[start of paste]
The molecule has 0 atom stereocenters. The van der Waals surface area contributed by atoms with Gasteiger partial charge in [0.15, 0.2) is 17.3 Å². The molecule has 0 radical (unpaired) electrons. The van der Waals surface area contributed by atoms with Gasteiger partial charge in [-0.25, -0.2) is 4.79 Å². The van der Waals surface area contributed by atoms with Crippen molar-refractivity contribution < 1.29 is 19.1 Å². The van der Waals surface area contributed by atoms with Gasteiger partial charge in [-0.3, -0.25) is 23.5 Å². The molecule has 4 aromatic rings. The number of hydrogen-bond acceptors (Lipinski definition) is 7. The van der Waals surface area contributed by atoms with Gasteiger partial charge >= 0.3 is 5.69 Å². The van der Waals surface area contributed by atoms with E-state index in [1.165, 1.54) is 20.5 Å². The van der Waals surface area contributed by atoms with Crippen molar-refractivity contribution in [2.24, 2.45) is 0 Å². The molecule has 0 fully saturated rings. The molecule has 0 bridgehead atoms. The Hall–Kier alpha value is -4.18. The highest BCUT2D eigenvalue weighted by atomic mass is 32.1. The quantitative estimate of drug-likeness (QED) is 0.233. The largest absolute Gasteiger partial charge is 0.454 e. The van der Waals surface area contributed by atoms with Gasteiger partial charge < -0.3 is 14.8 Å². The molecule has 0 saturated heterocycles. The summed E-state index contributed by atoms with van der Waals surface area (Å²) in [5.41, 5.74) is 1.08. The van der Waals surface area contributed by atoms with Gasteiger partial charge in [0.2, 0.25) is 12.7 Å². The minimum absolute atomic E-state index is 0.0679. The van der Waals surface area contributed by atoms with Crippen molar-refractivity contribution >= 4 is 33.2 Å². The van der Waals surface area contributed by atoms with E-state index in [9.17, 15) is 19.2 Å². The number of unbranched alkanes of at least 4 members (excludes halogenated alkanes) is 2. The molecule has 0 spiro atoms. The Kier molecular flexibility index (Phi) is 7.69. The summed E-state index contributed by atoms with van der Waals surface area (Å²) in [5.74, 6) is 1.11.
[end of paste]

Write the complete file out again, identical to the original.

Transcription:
The molecule has 0 atom stereocenters. The van der Waals surface area contributed by atoms with Gasteiger partial charge in [0.15, 0.2) is 17.3 Å². The molecule has 0 radical (unpaired) electrons. The van der Waals surface area contributed by atoms with Gasteiger partial charge in [-0.25, -0.2) is 4.79 Å². The van der Waals surface area contributed by atoms with Crippen molar-refractivity contribution < 1.29 is 19.1 Å². The van der Waals surface area contributed by atoms with Gasteiger partial charge in [-0.3, -0.25) is 23.5 Å². The molecule has 4 aromatic rings. The number of hydrogen-bond acceptors (Lipinski definition) is 7. The van der Waals surface area contributed by atoms with Gasteiger partial charge >= 0.3 is 5.69 Å². The van der Waals surface area contributed by atoms with E-state index in [1.165, 1.54) is 20.5 Å². The van der Waals surface area contributed by atoms with Crippen molar-refractivity contribution in [2.24, 2.45) is 0 Å². The molecule has 0 fully saturated rings. The molecule has 0 bridgehead atoms. The Hall–Kier alpha value is -4.18. The highest BCUT2D eigenvalue weighted by atomic mass is 32.1. The quantitative estimate of drug-likeness (QED) is 0.233. The largest absolute Gasteiger partial charge is 0.454 e. The van der Waals surface area contributed by atoms with Gasteiger partial charge < -0.3 is 14.8 Å². The molecule has 0 saturated heterocycles. The summed E-state index contributed by atoms with van der Waals surface area (Å²) in [5.41, 5.74) is 1.08. The van der Waals surface area contributed by atoms with Gasteiger partial charge in [0.2, 0.25) is 12.7 Å². The minimum absolute atomic E-state index is 0.0679. The van der Waals surface area contributed by atoms with Crippen molar-refractivity contribution >= 4 is 33.2 Å². The van der Waals surface area contributed by atoms with E-state index in [9.17, 15) is 19.2 Å². The number of unbranched alkanes of at least 4 members (excludes halogenated alkanes) is 2. The molecule has 0 spiro atoms. The Kier molecular flexibility index (Phi) is 7.69. The summed E-state index contributed by atoms with van der Waals surface area (Å²) in [5.74, 6) is 1.11.